Step outside and smell the fresh air, America. The high temperature was forecast to be above freezing in almost every single part of the continental United States on Monday. You heat-seekers are rejoicing, surely.
But winter-lovers like myself mourn every inch of snow that melts, wistful for a time when the plows rumbled by in full force. There’s still hope, though. The final flakes haven’t fallen everywhere quite yet.
Of the 25 largest metropolitan areas that record measurable snow in at least 50 percent of their winters, 16 are still due for one more snowfall. I collected data from the past 50 winters for those cities, and while climatology is not a perfect predictor of the future, it’s a good guide for what’s still to come.
Here’s where each region stands:
Don’t put away the salt and shovels just yet. In more than 50 percent of winters, Boston, New York and Philadelphia saw a last snowfall after March 9. In fact, 25 percent of the time in all three cities, it occurred at the end of March or even later. Boston, 1.9 inches away from its all-time snowfall record, still has plenty of time.
Rust Belt/Upper Midwest
It feels like winter really never ends in these regions, but eventually the weather does warm up. From Pittsburgh to Minneapolis, the last snowfall is in April, more often than not. I can see Jon Lester throwing in the snow right now.
This region is just like the Northeast, but in the west. From Cincinnati to Kansas City, snow usually doesn’t stop falling until the last weeks of March. It often snows into April, and sometimes beyond.
Cherry blossoms, rejoice! Baltimore and Washington have had late-March snowfalls the past two seasons, but more than 50 percent of the time the last snow had already fallen by now. Further south, across Nashville and the major cities of North Carolina, we’re two weeks or more past the median date for the last snow.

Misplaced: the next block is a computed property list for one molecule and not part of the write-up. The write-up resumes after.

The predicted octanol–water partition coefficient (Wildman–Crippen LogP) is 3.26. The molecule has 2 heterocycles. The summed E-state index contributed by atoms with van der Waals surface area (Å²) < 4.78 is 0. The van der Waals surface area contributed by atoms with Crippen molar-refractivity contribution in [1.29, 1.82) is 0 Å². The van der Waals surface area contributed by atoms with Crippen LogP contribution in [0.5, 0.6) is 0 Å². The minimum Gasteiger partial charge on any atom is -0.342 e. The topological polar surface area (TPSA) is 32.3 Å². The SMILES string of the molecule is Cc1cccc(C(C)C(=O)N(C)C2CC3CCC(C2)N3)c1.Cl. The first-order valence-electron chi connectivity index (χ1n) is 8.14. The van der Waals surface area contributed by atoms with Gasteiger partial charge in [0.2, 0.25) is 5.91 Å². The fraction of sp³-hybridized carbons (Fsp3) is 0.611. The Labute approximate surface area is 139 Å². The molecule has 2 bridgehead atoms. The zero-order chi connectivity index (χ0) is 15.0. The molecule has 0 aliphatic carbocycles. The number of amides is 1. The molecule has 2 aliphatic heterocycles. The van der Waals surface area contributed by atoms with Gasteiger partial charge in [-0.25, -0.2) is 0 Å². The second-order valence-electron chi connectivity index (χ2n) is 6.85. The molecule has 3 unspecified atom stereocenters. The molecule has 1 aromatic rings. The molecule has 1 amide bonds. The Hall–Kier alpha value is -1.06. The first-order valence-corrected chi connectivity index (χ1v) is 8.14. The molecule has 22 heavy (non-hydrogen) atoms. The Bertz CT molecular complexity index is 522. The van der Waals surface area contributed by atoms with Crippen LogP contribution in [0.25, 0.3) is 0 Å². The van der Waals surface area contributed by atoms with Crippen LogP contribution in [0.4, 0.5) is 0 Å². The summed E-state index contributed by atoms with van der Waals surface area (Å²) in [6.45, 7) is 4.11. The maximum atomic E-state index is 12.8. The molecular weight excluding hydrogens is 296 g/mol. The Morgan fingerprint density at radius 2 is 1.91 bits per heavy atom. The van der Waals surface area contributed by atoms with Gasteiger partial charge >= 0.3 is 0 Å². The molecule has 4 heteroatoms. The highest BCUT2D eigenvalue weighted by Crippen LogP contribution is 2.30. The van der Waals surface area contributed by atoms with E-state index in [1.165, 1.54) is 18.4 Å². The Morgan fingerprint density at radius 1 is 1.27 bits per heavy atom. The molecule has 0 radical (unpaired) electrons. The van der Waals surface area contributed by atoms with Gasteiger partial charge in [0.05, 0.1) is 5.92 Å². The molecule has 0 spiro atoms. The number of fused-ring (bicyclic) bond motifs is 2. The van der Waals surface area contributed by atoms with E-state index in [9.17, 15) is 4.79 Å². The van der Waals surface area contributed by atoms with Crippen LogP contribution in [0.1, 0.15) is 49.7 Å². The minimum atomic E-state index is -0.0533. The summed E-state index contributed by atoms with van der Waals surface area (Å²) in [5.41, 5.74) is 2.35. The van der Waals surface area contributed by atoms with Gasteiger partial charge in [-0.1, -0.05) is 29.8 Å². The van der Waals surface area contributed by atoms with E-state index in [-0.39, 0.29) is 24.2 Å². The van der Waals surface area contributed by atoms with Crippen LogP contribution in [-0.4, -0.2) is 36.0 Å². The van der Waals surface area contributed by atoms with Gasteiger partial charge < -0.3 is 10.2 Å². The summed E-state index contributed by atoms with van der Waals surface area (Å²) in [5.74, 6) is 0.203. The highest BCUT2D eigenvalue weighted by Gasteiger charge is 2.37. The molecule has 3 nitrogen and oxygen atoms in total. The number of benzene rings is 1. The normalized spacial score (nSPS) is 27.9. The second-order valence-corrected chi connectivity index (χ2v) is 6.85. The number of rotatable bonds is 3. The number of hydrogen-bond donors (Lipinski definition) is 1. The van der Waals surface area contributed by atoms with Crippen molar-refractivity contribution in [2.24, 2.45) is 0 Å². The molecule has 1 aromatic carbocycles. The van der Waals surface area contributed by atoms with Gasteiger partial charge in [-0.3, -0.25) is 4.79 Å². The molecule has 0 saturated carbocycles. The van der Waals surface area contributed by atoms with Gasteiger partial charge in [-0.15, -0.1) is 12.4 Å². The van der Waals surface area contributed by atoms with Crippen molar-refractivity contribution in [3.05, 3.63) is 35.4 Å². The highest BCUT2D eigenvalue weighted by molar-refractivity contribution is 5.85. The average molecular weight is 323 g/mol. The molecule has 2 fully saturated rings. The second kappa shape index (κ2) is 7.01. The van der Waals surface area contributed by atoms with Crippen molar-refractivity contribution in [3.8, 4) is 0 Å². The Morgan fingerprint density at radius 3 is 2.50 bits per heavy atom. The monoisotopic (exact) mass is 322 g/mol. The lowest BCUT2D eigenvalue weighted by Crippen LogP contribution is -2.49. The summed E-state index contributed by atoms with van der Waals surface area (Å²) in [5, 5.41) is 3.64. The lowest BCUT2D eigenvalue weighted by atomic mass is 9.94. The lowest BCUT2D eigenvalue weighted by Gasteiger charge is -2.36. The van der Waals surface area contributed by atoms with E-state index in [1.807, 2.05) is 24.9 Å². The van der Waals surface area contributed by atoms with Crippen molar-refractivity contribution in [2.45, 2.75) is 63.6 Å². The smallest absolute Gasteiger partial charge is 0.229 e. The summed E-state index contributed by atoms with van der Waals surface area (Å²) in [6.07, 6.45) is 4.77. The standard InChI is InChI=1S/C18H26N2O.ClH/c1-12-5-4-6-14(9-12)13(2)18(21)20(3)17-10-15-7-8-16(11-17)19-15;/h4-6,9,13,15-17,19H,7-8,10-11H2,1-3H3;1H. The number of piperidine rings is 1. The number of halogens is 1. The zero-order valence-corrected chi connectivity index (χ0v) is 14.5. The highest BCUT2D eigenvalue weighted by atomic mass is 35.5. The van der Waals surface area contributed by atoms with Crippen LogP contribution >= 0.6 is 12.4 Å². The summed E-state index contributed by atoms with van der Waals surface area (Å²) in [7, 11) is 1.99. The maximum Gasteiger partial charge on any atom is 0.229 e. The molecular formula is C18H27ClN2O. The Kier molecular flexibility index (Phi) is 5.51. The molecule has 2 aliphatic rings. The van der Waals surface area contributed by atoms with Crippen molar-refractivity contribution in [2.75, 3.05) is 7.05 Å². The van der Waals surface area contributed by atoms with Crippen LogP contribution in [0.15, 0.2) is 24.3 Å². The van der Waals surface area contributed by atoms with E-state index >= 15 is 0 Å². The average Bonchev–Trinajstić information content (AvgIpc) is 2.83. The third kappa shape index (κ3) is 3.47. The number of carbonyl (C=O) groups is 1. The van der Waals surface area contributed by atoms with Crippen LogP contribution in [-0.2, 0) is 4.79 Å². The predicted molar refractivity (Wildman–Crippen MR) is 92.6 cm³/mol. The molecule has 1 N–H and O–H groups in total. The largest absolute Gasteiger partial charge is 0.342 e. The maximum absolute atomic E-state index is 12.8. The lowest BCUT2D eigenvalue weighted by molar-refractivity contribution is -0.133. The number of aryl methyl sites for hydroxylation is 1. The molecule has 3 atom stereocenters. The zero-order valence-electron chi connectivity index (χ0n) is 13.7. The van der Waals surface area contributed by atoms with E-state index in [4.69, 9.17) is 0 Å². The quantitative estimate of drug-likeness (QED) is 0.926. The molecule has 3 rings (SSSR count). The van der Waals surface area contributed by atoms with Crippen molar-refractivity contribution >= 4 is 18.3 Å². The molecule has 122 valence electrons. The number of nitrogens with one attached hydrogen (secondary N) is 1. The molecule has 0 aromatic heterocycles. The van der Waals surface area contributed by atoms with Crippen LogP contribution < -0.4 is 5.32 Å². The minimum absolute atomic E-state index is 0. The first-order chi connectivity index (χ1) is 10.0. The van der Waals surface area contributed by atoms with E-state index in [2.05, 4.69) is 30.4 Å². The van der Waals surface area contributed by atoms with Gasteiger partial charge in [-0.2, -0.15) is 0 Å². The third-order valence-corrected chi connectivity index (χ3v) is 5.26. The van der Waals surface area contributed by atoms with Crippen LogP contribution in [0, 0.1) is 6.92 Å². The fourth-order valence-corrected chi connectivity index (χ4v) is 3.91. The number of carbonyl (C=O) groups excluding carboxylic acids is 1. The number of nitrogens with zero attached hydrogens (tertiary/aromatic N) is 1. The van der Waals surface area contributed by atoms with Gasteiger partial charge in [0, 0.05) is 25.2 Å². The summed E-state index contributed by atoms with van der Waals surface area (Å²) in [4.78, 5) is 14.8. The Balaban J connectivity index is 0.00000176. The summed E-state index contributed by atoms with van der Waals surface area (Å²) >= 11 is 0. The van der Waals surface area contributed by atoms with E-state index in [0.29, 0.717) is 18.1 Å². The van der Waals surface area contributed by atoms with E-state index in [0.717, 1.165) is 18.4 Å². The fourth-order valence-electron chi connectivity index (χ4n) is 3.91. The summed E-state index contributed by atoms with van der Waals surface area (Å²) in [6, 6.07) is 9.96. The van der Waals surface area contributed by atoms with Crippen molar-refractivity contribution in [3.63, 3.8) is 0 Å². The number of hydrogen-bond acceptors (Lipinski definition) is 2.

Last week’s snow and ice storms across the region were truly unusual. In Atlanta and Dallas, the last snow falls in late February or earlier more than 75 percent of the time. Heck, in many years it doesn’t snow in Dallas at all — 30 percent of its winters are snow-free.1 Just don’t tell that to Leon Lett.
It’s not over yet — not even close. The median date of last snowfall in Denver2 and Salt Lake City — late April — is among the latest in the country. As my colleague Nate Silver has pointed out, many of Denver’s large snowfalls have occurred in April.
In all my years watching “Frasier” and “Portlandia,” I don’t remember snow ever being a major plot line. And yet Portland3 and Seattle4 do sometimes see snow — but it tends to stop earlier than elsewhere. The snow there usually peters out in January or the first half of February, when it does fall.
For many of us, winter is over. For others, the old man is merely hiding behind a tree, waiting to attack us with a snowball. Stay vigilant.